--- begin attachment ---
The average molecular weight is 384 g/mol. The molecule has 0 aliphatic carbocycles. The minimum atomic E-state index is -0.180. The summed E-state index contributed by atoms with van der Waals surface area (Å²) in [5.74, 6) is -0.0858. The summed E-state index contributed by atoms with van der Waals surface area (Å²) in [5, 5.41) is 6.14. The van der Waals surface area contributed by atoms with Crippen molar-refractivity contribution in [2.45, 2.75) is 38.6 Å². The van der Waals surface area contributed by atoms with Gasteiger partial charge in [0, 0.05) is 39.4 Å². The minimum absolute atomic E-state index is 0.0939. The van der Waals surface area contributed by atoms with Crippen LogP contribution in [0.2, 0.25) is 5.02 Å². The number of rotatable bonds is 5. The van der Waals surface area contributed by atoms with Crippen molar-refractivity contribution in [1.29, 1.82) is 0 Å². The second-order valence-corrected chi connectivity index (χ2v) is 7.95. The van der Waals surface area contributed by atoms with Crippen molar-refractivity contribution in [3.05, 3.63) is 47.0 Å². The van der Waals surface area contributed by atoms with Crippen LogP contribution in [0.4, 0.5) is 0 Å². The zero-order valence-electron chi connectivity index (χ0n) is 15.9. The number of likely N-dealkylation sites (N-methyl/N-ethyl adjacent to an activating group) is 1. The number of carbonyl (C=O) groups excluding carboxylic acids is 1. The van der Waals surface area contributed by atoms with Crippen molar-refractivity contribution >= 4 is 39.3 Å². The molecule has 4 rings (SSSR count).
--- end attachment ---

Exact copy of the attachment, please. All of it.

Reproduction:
The average molecular weight is 384 g/mol. The molecule has 0 aliphatic carbocycles. The minimum atomic E-state index is -0.180. The summed E-state index contributed by atoms with van der Waals surface area (Å²) in [5.74, 6) is -0.0858. The summed E-state index contributed by atoms with van der Waals surface area (Å²) in [5, 5.41) is 6.14. The van der Waals surface area contributed by atoms with Crippen molar-refractivity contribution in [2.45, 2.75) is 38.6 Å². The van der Waals surface area contributed by atoms with Gasteiger partial charge in [0, 0.05) is 39.4 Å². The minimum absolute atomic E-state index is 0.0939. The van der Waals surface area contributed by atoms with Crippen LogP contribution in [0.2, 0.25) is 5.02 Å². The number of rotatable bonds is 5. The van der Waals surface area contributed by atoms with Crippen molar-refractivity contribution in [1.29, 1.82) is 0 Å². The second-order valence-corrected chi connectivity index (χ2v) is 7.95. The van der Waals surface area contributed by atoms with Crippen molar-refractivity contribution in [3.05, 3.63) is 47.0 Å². The van der Waals surface area contributed by atoms with Crippen LogP contribution in [0.4, 0.5) is 0 Å². The zero-order valence-electron chi connectivity index (χ0n) is 15.9. The number of likely N-dealkylation sites (N-methyl/N-ethyl adjacent to an activating group) is 1. The number of carbonyl (C=O) groups excluding carboxylic acids is 1. The van der Waals surface area contributed by atoms with Crippen molar-refractivity contribution >= 4 is 39.3 Å². The molecule has 4 rings (SSSR count).